In quantum mechanics, the uncertainty principle, also known as Heisenberg's uncertainty principle, is any of a variety of mathematical inequalities asserting a fundamental limit to the precision with which certain pairs of physical properties of a particle, known as complementary variables, such as position x and momentum p, can be known. (ħ is the reduced Planck constant, h / 2π). , their standard deviations in an ensemble of individual measurements on similarly prepared systems, then "There are, in principle, no restrictions on the precisions of individual measurements and ".)

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• In quantum mechanics, the uncertainty principle, also known as Heisenberg's uncertainty principle, is any of a variety of mathematical inequalities asserting a fundamental limit to the precision with which certain pairs of physical properties of a particle, known as complementary variables, such as position x and momentum p, can be known. Introduced first in 1927, by the German physicist Werner Heisenberg, it states that the more precisely the position of some particle is determined, the less precisely its momentum can be known, and vice versa. The formal inequality relating the standard deviation of position σx and the standard deviation of momentum σp was derived by Earle Hesse Kennard later that year and by Hermann Weyl in 1928: (ħ is the reduced Planck constant, h / 2π). Historically, the uncertainty principle has been confused with a somewhat similar effect in physics, called the observer effect, which notes that measurements of certain systems cannot be made without affecting the systems, that is, without changing something in a system. Heisenberg offered such an observer effect at the quantum level (see below) as a physical "explanation" of quantum uncertainty. It has since become clear, however, that the uncertainty principle is inherent in the properties of all wave-like systems, and that it arises in quantum mechanics simply due to the matter wave nature of all quantum objects. Thus, the uncertainty principle actually states a fundamental property of quantum systems, and is not a statement about the observational success of current technology. It must be emphasized that measurement does not mean only a process in which a physicist-observer takes part, but rather any interaction between classical and quantum objects regardless of any observer.(N.B. on precision: If δx and δp are the precisions of position and momentum obtained in an individual measurement and , their standard deviations in an ensemble of individual measurements on similarly prepared systems, then "There are, in principle, no restrictions on the precisions of individual measurements and , but the standard deviations will always satisfy ".) Since the uncertainty principle is such a basic result in quantum mechanics, typical experiments in quantum mechanics routinely observe aspects of it. Certain experiments, however, may deliberately test a particular form of the uncertainty principle as part of their main research program. These include, for example, tests of number–phase uncertainty relations in superconducting or quantum optics systems. Applications dependent on the uncertainty principle for their operation include extremely low-noise technology such as that required in gravitational wave interferometers. (en)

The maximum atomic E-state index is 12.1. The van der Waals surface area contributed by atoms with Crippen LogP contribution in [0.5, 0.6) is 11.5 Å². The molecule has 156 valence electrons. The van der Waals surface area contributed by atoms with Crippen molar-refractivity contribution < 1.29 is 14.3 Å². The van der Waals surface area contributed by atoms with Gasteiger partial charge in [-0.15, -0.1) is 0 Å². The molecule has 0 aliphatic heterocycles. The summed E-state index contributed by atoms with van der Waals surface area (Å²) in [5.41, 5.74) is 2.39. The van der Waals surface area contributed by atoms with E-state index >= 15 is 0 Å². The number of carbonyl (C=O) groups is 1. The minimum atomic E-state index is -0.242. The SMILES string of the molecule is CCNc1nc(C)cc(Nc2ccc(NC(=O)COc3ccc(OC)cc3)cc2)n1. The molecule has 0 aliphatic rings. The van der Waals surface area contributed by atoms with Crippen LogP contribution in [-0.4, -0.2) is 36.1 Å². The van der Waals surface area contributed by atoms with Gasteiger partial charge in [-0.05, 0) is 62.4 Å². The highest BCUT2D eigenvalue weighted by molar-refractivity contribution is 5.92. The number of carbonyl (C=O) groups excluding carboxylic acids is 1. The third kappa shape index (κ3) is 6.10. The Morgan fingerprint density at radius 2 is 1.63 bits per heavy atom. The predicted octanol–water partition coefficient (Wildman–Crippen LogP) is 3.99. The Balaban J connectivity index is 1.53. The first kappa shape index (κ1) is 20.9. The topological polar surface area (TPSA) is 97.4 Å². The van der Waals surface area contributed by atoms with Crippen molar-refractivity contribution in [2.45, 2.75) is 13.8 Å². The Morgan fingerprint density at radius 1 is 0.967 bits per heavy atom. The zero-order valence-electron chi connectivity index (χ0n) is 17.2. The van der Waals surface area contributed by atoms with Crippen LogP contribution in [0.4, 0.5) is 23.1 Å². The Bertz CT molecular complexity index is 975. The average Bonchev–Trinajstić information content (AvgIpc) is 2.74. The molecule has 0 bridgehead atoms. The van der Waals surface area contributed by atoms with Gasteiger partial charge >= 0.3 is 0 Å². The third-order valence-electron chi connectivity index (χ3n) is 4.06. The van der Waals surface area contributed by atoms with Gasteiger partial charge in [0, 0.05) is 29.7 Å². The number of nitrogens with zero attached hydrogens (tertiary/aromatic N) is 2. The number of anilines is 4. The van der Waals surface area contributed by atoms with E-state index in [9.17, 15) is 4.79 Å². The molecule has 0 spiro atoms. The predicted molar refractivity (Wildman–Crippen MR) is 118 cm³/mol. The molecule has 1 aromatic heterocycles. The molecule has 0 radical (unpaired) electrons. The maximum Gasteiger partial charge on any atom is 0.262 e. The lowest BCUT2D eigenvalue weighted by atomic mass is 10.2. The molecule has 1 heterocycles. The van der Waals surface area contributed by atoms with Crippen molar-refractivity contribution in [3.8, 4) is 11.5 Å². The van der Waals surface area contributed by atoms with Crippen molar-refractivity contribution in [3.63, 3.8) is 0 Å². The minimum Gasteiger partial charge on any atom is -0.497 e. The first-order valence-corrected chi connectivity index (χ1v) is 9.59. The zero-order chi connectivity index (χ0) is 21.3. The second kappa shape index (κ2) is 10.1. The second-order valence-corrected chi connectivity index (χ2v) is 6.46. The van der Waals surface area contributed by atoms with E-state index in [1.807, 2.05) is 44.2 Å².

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• Position and momentum probability densities for an initially Gaussian distribution. From top to bottom, the animations show the cases Ω=ω, Ω=2ω, and Ω=ω/2. Note the tradeoff between the widths of the distributions.
• Propagation of de Broglie waves in 1d—real part of the complex amplitude is blue, imaginary part is green. The probability of finding the particle at a given point x is spread out like a waveform, there is no definite position of the particle. As the amplitude increases above zero the curvature reverses sign, so the amplitude begins to decrease again, and vice versa—the result is an alternating amplitude: a wave.
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• Propagation of a de broglie plane wave.svg
• Propagation of a de broglie wavepacket.svg
• Position_and_momentum_of_a_Gaussian_initial_state_for_a_QHO,_narrow.gif
• Position_and_momentum_of_a_Gaussian_initial_state_for_a_QHO,_wide.gif
• Position_and_momentum_of_a_Gaussian_initial_state_for_a_QHO,_balanced.gif
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• Uncertainty principle
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• In quantum mechanics, the uncertainty principle, also known as Heisenberg's uncertainty principle, is any of a variety of mathematical inequalities asserting a fundamental limit to the precision with which certain pairs of physical properties of a particle, known as complementary variables, such as position x and momentum p, can be known. (ħ is the reduced Planck constant, h / 2π). , their standard deviations in an ensemble of individual measurements on similarly prepared systems, then "There are, in principle, no restrictions on the precisions of individual measurements and ".) (en)
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• Uncertainty principle (en)
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